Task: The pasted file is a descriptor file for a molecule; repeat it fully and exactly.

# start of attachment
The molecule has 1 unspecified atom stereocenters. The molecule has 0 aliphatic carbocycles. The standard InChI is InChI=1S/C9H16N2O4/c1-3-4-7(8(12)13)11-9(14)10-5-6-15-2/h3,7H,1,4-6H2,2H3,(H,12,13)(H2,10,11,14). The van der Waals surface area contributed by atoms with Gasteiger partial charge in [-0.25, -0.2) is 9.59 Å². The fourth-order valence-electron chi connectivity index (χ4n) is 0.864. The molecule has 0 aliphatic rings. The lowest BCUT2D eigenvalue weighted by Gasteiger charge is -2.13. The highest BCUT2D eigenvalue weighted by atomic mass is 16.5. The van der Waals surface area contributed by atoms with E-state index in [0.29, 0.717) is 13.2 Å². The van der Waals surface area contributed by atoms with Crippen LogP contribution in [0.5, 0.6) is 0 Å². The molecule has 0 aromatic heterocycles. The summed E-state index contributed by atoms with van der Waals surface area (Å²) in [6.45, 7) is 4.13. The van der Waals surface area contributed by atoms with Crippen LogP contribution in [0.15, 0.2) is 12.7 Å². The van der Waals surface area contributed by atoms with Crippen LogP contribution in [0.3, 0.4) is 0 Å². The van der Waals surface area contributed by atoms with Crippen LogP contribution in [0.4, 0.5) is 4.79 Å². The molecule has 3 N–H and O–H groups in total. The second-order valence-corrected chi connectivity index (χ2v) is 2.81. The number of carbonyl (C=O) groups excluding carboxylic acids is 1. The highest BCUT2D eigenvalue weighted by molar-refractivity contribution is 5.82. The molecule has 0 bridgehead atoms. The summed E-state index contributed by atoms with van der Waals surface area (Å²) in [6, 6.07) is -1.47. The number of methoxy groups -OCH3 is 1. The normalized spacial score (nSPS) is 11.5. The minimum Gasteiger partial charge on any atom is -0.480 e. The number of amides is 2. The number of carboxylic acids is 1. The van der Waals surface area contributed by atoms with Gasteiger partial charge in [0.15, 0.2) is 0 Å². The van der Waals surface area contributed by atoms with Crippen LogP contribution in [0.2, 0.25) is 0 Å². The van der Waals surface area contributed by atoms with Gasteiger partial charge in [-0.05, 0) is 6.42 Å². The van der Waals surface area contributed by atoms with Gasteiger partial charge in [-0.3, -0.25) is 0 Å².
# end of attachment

The molecule has 1 unspecified atom stereocenters. The molecule has 0 aliphatic carbocycles. The standard InChI is InChI=1S/C9H16N2O4/c1-3-4-7(8(12)13)11-9(14)10-5-6-15-2/h3,7H,1,4-6H2,2H3,(H,12,13)(H2,10,11,14). The van der Waals surface area contributed by atoms with Gasteiger partial charge in [-0.25, -0.2) is 9.59 Å². The fourth-order valence-electron chi connectivity index (χ4n) is 0.864. The molecule has 0 aliphatic rings. The lowest BCUT2D eigenvalue weighted by Gasteiger charge is -2.13. The highest BCUT2D eigenvalue weighted by atomic mass is 16.5. The van der Waals surface area contributed by atoms with E-state index in [0.29, 0.717) is 13.2 Å². The van der Waals surface area contributed by atoms with Crippen LogP contribution in [0.5, 0.6) is 0 Å². The molecule has 0 aromatic heterocycles. The summed E-state index contributed by atoms with van der Waals surface area (Å²) in [6.45, 7) is 4.13. The van der Waals surface area contributed by atoms with Crippen LogP contribution in [0.15, 0.2) is 12.7 Å². The van der Waals surface area contributed by atoms with Crippen LogP contribution in [0.3, 0.4) is 0 Å². The van der Waals surface area contributed by atoms with Crippen LogP contribution in [0.4, 0.5) is 4.79 Å². The molecule has 3 N–H and O–H groups in total. The second-order valence-corrected chi connectivity index (χ2v) is 2.81. The number of carbonyl (C=O) groups excluding carboxylic acids is 1. The highest BCUT2D eigenvalue weighted by molar-refractivity contribution is 5.82. The molecule has 0 bridgehead atoms. The summed E-state index contributed by atoms with van der Waals surface area (Å²) in [6, 6.07) is -1.47. The number of methoxy groups -OCH3 is 1. The normalized spacial score (nSPS) is 11.5. The minimum Gasteiger partial charge on any atom is -0.480 e. The number of amides is 2. The number of carboxylic acids is 1. The van der Waals surface area contributed by atoms with Gasteiger partial charge in [0.15, 0.2) is 0 Å². The van der Waals surface area contributed by atoms with Crippen LogP contribution in [0.2, 0.25) is 0 Å². The van der Waals surface area contributed by atoms with Gasteiger partial charge in [-0.05, 0) is 6.42 Å². The van der Waals surface area contributed by atoms with Gasteiger partial charge in [-0.3, -0.25) is 0 Å².